Publishing … And OTHER STYLES Of Insanity
Every writer understands that sentence structure and spelling mistakes are the kiss of loss of life in a manuscript. That’s why we hire professional editors and send our manuscripts to proofreaders. What writers don’t realize is that making simple mistakes in a query letter, or a submission, or even in a post will set you back in your career. I’m not talking about spelling the term “supersede” wrong. In the end, it’s the most misspelled word in the English language, and it’s likely that your agent won’t learn how to spell it either.
I am talking about a little term. Apostrophes are used in plurals never, either. As an editor, the misuse of it’s being the most typical error I run into. And I could say without hesitation an apostrophe in the incorrect framework is a catastrophe. I am informed by it that you don’t know your build.
- Select your name and click the All Caps icon. Increase the font size to 8 pt
- Charging a taxes on land ideals would hit the very first time buyer
- Custom Action have to be turned on first and can be edited later
- Operation and Maintenance
- 9 years ago from NE Ohio
Here are various other mistakes I frequently encounter. Lay versus Lie. People with degrees in English understand this incorrect Even. Lie is an intransitive verb. Which means an object can’t be used because of it. “I lay down every afternoon.” Lay is a transitive verb (will take an object). “Stop squirming and lay your mind on that block!” is correct. But confusion occurs, we launch into the past tense once. The past tense of lie is lay. “I lay down after dinner yesterday evening” is fine.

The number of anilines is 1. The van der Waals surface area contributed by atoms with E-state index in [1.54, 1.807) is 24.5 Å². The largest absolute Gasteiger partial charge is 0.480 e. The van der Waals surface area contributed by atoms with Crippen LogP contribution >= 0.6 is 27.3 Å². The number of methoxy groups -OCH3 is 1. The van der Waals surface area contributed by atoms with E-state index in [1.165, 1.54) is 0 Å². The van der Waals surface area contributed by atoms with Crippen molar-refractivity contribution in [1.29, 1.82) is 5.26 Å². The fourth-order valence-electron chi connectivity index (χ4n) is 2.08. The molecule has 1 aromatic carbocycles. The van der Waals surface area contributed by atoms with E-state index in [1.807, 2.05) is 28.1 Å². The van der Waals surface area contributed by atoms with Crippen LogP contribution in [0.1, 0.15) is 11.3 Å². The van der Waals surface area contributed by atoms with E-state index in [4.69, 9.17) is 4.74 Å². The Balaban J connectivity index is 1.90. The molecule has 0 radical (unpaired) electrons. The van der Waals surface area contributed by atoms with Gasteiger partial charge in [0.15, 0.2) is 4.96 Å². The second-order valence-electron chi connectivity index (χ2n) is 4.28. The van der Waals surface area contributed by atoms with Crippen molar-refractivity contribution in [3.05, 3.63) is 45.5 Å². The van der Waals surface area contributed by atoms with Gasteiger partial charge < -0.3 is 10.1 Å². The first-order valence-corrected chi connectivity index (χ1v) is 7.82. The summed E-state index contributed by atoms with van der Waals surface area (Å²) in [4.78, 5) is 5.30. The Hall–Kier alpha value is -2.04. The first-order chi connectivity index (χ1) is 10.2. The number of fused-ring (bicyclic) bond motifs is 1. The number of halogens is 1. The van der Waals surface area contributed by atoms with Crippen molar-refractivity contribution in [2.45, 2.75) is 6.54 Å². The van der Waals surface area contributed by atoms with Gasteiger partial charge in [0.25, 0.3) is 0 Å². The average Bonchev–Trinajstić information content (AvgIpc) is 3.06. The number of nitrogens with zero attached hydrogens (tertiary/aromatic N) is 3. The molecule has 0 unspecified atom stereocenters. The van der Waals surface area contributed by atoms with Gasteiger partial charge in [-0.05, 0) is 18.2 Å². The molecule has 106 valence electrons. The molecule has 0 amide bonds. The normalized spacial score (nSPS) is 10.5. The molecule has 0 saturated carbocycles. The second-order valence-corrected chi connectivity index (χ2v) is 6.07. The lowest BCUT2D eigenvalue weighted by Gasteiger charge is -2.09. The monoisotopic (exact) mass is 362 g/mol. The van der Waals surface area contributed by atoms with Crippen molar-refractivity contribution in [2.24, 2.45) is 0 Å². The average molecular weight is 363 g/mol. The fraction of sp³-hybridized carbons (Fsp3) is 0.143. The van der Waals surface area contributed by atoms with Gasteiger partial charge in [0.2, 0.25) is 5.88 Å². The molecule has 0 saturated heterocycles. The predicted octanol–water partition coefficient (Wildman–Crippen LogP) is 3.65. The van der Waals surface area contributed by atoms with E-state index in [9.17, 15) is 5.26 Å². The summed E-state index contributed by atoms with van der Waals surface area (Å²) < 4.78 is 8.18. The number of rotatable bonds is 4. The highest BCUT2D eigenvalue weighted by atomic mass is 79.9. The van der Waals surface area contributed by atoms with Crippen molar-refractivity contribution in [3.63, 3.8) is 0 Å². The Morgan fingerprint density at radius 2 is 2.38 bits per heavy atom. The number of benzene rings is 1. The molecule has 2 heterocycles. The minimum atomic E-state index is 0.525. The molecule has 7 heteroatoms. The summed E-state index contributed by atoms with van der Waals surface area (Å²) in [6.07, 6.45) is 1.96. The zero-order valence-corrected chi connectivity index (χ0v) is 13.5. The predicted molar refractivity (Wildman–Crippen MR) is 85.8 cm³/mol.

So, what is the past tense of place? Why lay, of course. Affect versus Effect. This is another way to obtain confusion. Affect is a verb. Storms make a difference crops. Effect is a noun. For instance, “The result of the storms was devastating.” Now, is where it gets dicey here. Affect is also a noun meaning “emotion.” “The individual was devoid of affect.” And influence (you guessed it!) is also a noun with a and therefore has nothing in connection with the verb. For instance, tomorrow “You can grab your results.” Both of these uses are believed somewhat formal.
Further versus Farther. Nothing could be simpler: farther identifies distance, and additional identifies time. But in the UK, further can be used for distance. Me I versus. The object of the preposition is the object case, not subject case. Let’s keep this between me and you, not you and I. Whoa!
What about “Me and Julio down by the schoolyard”? I am being used as a topic in that phrase, which, despite appearing in a famous melody, is dead wrong. You can invert cases when you are chatting with friends and family but don’t put it on paper. “Like” is for comparing nouns. “As though” is perfect for verb phrases. I could become you, but we can’t become nothing matters.